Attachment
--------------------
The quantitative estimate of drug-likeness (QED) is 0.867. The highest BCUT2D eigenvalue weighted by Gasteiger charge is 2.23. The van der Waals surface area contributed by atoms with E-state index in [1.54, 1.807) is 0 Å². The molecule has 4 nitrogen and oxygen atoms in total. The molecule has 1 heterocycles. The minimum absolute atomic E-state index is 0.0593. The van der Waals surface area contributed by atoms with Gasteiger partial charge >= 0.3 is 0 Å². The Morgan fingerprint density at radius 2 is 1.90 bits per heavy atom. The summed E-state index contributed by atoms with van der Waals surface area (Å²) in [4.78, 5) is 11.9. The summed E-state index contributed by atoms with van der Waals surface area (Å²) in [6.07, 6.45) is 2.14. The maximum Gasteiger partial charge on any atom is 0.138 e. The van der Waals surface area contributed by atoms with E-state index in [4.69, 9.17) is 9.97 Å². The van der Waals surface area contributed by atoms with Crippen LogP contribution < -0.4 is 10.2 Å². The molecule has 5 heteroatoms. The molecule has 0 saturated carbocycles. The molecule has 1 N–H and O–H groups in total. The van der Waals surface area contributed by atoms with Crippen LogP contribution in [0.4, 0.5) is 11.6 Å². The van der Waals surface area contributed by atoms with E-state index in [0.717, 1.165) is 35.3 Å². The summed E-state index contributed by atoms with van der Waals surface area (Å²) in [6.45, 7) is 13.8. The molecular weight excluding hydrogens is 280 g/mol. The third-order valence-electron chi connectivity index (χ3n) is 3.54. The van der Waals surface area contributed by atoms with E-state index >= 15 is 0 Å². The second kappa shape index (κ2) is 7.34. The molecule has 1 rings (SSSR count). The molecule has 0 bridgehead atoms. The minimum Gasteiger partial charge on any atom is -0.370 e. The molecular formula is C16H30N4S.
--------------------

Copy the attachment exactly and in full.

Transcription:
The quantitative estimate of drug-likeness (QED) is 0.867. The highest BCUT2D eigenvalue weighted by Gasteiger charge is 2.23. The van der Waals surface area contributed by atoms with E-state index in [1.54, 1.807) is 0 Å². The molecule has 4 nitrogen and oxygen atoms in total. The molecule has 1 heterocycles. The minimum absolute atomic E-state index is 0.0593. The van der Waals surface area contributed by atoms with Gasteiger partial charge >= 0.3 is 0 Å². The Morgan fingerprint density at radius 2 is 1.90 bits per heavy atom. The summed E-state index contributed by atoms with van der Waals surface area (Å²) in [4.78, 5) is 11.9. The summed E-state index contributed by atoms with van der Waals surface area (Å²) in [6.07, 6.45) is 2.14. The maximum Gasteiger partial charge on any atom is 0.138 e. The van der Waals surface area contributed by atoms with E-state index in [4.69, 9.17) is 9.97 Å². The van der Waals surface area contributed by atoms with Crippen LogP contribution < -0.4 is 10.2 Å². The molecule has 5 heteroatoms. The molecule has 0 saturated carbocycles. The molecule has 1 N–H and O–H groups in total. The van der Waals surface area contributed by atoms with Crippen LogP contribution in [0.4, 0.5) is 11.6 Å². The van der Waals surface area contributed by atoms with E-state index in [0.717, 1.165) is 35.3 Å². The summed E-state index contributed by atoms with van der Waals surface area (Å²) in [6.45, 7) is 13.8. The molecular weight excluding hydrogens is 280 g/mol. The third-order valence-electron chi connectivity index (χ3n) is 3.54. The van der Waals surface area contributed by atoms with E-state index >= 15 is 0 Å². The second kappa shape index (κ2) is 7.34. The molecule has 1 rings (SSSR count). The molecule has 0 bridgehead atoms. The minimum Gasteiger partial charge on any atom is -0.370 e. The molecular formula is C16H30N4S.